As an entrepreneur, when I consider the ideal investor I would like to have, it’s a lot more than someone with money. I want them to have characteristics like:
- Able to make smart bets: Investments are largely made when it’s too early to tell with certainty who or what will win in a market.
- Add value and insights: This is more than replaying personal war stories and biasing from your own experiences.
- Asking good questions: Someone who pushes founders to take a step back and recognize the things that matter often comes more from asking questions than providing answers.
Being great at those three things is no small task. Fortunately, there’s been some great books written that can supplement the knowledge and know-how of even the most veteran entrepreneur or get a new investor off on the right foot. These are books I’ve read and re-read because they’ve providing so much value to me and I believe can specifically help investors as well.
The Innovators Dilemma by Clayton Christensen
Disruption is a brutally abused word in tech these days. Clayton Christensen brings it back to reality and explains how it really works in this classic written in the 90s (and has arguably gotten better with age).
As an investor this is critical so you can call BS on an entrepreneur that claims they’re disruptive, but really are hopeless. This book will help you understand not only how to recognize disruptive technology in its earliest days, but what it means to get in the market, grab a position and successfully grow and take down the incumbents. Benjamin Tseng, a Bay Area VC, has a great post also discussing the value of this book for investors here.
Investor Scenario: A founder claims they have a disruptive innovation and are telling you about their immediate mass market plans, The research in Christensen’s book will help you guide them a better approach or to pass on the deal.
The Master Switch by Tim Wu
Over the past 100 years, communication platforms have dramatically changed and evolved. During this time, we’ve seen the emergence of the telephone, radio, television, email, the internet and more. Without fail, every time one of these new mediums emerged, they fought an uphill battle to eventually win the market.
This book goes perfectly hand in hand with Innovator’s Dilemma by walking you through how many technologies were slowly commercialized and changed the world. By the time you get to the end the patterns will be impossible to miss and priceless to match against what you see in new markets emerging (some of which you hopefully can invest and place strong bets on).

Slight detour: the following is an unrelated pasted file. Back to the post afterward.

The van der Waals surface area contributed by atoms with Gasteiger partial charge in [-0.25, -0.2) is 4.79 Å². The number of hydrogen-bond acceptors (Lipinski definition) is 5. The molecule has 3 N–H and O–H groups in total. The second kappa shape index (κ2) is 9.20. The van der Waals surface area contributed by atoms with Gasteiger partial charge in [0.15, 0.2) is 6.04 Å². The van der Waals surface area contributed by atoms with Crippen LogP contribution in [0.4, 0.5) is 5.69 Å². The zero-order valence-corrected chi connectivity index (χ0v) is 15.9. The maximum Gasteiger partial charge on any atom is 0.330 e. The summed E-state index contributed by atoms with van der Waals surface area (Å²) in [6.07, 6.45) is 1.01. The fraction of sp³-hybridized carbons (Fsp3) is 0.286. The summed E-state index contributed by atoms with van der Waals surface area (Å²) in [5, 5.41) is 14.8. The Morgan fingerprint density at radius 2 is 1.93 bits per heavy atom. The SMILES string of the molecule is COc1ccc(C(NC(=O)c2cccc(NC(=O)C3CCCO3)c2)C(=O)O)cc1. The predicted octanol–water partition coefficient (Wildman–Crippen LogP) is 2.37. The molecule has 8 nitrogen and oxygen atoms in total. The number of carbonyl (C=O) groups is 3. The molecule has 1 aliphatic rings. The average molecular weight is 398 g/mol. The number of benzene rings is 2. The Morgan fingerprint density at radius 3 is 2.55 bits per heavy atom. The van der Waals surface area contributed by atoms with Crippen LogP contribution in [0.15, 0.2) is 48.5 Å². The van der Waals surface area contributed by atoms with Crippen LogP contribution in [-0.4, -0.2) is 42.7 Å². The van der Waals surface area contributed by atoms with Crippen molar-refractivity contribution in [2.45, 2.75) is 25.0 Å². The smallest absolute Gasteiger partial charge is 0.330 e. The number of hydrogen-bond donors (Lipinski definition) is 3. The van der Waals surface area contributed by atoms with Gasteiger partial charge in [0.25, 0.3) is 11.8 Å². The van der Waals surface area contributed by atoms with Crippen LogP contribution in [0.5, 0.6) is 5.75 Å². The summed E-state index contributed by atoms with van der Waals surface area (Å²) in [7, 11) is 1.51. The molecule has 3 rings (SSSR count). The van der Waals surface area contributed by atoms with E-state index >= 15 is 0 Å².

Investor Scenario: A founder has a transformative technology. Knowing the patterns of past innovative companies, you can help them anticipate resistance they may face both in the market and legally.
Tribal Leadership by Logan, King & Fischer-Wright
A book on culture to go hand in hand with two on innovation cycles? Absolutely. While there are other books out there I’ve rated higher on culture, none are more powerful for an investor.
You only get a limited amount of time with a founder and their team, so knowing how to quickly tell the difference between a strong team culture and one struggling is huge. What makes Tribal Leadership special is how it helps identify the key words that you can listen for to tip off how a company is really doing.
Armed with this information, you can help a founder get back on track if some of the team has issues. It can also help you decide if you should pass on an investment that looked good otherwise; a motivated, excited team will be significantly more productive, work longer hours and help recruit the best talent. You need those for the characteristics for a company to hit deadlines and win the market.
Investor Scenario: You visit one of your investment’s offices. If you overhear employees talking about their excitement for the mission, they’re operating at a high level. If instead they’re complaining about how much their work or a project sucks, you may want to ask the founder some questions.
Unfortunately, many business books are a complete waste of time. Luckily, gems like the 3 books above exist and help tremendously to educate us, change our perspectives and diversify our knowledge on important subjects. I’d love to hear any great book recommendations in the comments for investors or entrepreneurs.
I’ve read Tribal Leadership and it is definitely one of my favorites. I will have to pick the other two up some day. I’m always on the look out for good investment books regardless of the topic.
Thanks for reading, Joe! I don’t think the other two will disappoint.
Great picks, Jason. I loved the first two, and just ordered Tribal Leadership.
In my opinion, every founder and investor should read The 22 Immutable Laws of Marketing. Even in the age of growth hacking, the examples and lessons are timeless, and incredibly applicable to today’s software industries. Any founder should get some good ideas, and investors will arm themselves with insights that can be applied to all startups.
I hadn’t heard of that one. I’ll have to add it to my list to check out!
Thanks for reading and sharing the book rec.